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AFA3 Book Review by Richard McGregor

End of an Era: How China’s Authoritarian Revival Is Undermining Its Rise
Carl Minzner
Oxford University Press

A cursory glance at China today hardly seems to bear out the pessimism of the subtitle of Carl Minzner’s End of an Era. Indeed, by many measures, objective and subjective, China seems on the crest of a mighty wave.

China’s economy, still expanding at a robust pace according to official figures, remains on track to overtake that of the United States in about ten years. In Xi Jinping, China has its most determined leader in generations – in abject comparison to Donald Trump, perhaps the most wayward, ill-disciplined US president in the nation’s history.

While former Chinese leader Deng Xiaoping once offered the dictum “hide your capacities and bide your time”, Xi’s China has no intention of maintaining a low profile. At home, the ruling Chinese Communist Party (CCP) shouts its self-professed strength and the vitality of its system from the rooftops, its voice made louder by democratic disarray around the world.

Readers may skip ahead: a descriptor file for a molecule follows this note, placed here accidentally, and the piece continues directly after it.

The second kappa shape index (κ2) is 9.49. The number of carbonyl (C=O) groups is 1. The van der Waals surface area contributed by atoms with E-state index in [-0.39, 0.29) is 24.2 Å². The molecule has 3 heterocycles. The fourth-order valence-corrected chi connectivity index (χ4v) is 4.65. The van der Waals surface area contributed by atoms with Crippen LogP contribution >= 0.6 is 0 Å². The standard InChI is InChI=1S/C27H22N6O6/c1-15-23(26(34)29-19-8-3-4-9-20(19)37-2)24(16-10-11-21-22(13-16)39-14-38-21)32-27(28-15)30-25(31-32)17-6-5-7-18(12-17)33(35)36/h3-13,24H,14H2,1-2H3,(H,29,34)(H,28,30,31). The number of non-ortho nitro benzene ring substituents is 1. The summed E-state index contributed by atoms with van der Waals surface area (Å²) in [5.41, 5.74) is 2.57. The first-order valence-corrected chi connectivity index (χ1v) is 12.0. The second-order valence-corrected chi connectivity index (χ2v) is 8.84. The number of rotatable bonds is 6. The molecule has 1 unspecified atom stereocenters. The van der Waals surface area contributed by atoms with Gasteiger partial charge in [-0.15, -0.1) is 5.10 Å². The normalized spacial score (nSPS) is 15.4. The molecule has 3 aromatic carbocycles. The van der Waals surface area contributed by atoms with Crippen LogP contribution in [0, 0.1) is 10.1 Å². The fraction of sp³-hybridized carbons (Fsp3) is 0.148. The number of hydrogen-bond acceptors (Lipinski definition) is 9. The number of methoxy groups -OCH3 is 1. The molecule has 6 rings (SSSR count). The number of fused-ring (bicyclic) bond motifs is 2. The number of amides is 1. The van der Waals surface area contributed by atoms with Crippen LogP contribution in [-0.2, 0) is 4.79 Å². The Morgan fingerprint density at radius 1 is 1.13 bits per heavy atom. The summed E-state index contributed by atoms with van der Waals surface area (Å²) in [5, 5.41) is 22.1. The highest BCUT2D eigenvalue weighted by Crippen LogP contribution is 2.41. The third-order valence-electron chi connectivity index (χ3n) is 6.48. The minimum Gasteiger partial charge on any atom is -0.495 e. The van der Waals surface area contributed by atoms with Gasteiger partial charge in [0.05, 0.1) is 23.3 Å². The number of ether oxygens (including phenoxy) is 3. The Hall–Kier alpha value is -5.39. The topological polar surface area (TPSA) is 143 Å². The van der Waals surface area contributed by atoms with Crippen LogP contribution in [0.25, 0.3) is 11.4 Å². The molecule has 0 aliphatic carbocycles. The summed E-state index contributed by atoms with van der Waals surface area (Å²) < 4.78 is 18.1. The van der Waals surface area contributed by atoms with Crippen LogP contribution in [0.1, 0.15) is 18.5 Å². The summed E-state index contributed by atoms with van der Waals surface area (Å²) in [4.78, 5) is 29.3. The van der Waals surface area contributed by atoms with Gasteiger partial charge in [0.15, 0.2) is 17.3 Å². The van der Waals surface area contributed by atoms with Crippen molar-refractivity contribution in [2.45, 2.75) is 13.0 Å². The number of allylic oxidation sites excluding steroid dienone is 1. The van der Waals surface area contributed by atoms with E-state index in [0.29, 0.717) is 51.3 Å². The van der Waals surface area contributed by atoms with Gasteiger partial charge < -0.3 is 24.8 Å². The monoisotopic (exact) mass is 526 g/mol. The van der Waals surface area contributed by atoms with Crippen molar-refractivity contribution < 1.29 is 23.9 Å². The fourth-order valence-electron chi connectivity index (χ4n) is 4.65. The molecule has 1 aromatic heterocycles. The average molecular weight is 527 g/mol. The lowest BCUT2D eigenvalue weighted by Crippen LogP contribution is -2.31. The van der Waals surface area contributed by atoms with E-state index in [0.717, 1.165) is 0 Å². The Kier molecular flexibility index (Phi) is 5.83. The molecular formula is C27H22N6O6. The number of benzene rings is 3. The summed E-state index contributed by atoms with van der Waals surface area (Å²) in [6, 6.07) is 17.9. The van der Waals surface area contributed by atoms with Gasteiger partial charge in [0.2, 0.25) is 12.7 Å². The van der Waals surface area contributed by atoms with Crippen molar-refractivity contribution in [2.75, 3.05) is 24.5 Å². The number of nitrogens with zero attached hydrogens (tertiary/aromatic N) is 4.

Abroad, Xi is promoting what he calls the “China solution”. We’ve seen the future, Chinese leaders say, and it’s an efficient, made-to-last authoritarian state built in our successful image. Such is the outward confidence in China that some speculate Beijing is aiming to take Taiwan in time for the centenary of the founding of the CCP in 2021.

Minzner drives his book headlong into this narrative of ascendancy. Wisely, he doesn’t proclaim that China will fail because it has turned its back on any notion of becoming a Western-style democracy. He argues, more persuasively, that the CCP’s China is heading dangerously backwards because of its refusal to adapt single-party rule to creative reforms rooted in Chinese history and an increasingly complex market economy.

Minzner’s book has a number of commendable qualities. At the risk of being gratuitously impolite about the academy, it is worth pointing out that Minzner is an all-too-rare example of a scholar willing to put his profession’s literary strictures aside and write in clear prose. It goes without saying that his clarity helps him make his case.